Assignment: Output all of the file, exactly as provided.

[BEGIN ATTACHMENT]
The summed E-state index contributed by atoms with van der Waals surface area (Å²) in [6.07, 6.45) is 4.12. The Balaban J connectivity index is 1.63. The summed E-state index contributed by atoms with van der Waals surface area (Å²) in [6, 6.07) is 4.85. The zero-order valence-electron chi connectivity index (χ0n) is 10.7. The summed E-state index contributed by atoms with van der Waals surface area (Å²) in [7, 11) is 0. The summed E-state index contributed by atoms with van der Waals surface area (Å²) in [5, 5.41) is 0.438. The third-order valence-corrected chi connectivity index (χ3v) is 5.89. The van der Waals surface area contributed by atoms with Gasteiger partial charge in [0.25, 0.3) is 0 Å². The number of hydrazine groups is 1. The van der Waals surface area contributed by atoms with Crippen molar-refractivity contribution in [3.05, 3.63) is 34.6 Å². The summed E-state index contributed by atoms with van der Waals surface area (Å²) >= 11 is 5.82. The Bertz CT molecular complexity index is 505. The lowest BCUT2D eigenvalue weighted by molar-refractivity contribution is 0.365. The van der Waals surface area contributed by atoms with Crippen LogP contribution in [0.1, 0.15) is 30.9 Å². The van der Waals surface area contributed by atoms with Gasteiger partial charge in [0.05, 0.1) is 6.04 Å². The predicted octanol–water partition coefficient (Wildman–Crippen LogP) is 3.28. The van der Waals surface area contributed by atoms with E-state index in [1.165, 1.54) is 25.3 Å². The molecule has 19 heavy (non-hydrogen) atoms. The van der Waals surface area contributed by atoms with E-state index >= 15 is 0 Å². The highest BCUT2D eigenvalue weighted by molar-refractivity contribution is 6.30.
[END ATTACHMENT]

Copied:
The summed E-state index contributed by atoms with van der Waals surface area (Å²) in [6.07, 6.45) is 4.12. The Balaban J connectivity index is 1.63. The summed E-state index contributed by atoms with van der Waals surface area (Å²) in [6, 6.07) is 4.85. The zero-order valence-electron chi connectivity index (χ0n) is 10.7. The summed E-state index contributed by atoms with van der Waals surface area (Å²) in [7, 11) is 0. The summed E-state index contributed by atoms with van der Waals surface area (Å²) in [5, 5.41) is 0.438. The third-order valence-corrected chi connectivity index (χ3v) is 5.89. The van der Waals surface area contributed by atoms with Gasteiger partial charge in [0.25, 0.3) is 0 Å². The number of hydrazine groups is 1. The van der Waals surface area contributed by atoms with Crippen molar-refractivity contribution in [3.05, 3.63) is 34.6 Å². The summed E-state index contributed by atoms with van der Waals surface area (Å²) >= 11 is 5.82. The Bertz CT molecular complexity index is 505. The lowest BCUT2D eigenvalue weighted by molar-refractivity contribution is 0.365. The van der Waals surface area contributed by atoms with Crippen LogP contribution in [0.1, 0.15) is 30.9 Å². The van der Waals surface area contributed by atoms with Gasteiger partial charge in [0.05, 0.1) is 6.04 Å². The predicted octanol–water partition coefficient (Wildman–Crippen LogP) is 3.28. The van der Waals surface area contributed by atoms with E-state index in [1.165, 1.54) is 25.3 Å². The molecule has 19 heavy (non-hydrogen) atoms. The van der Waals surface area contributed by atoms with E-state index >= 15 is 0 Å². The highest BCUT2D eigenvalue weighted by molar-refractivity contribution is 6.30.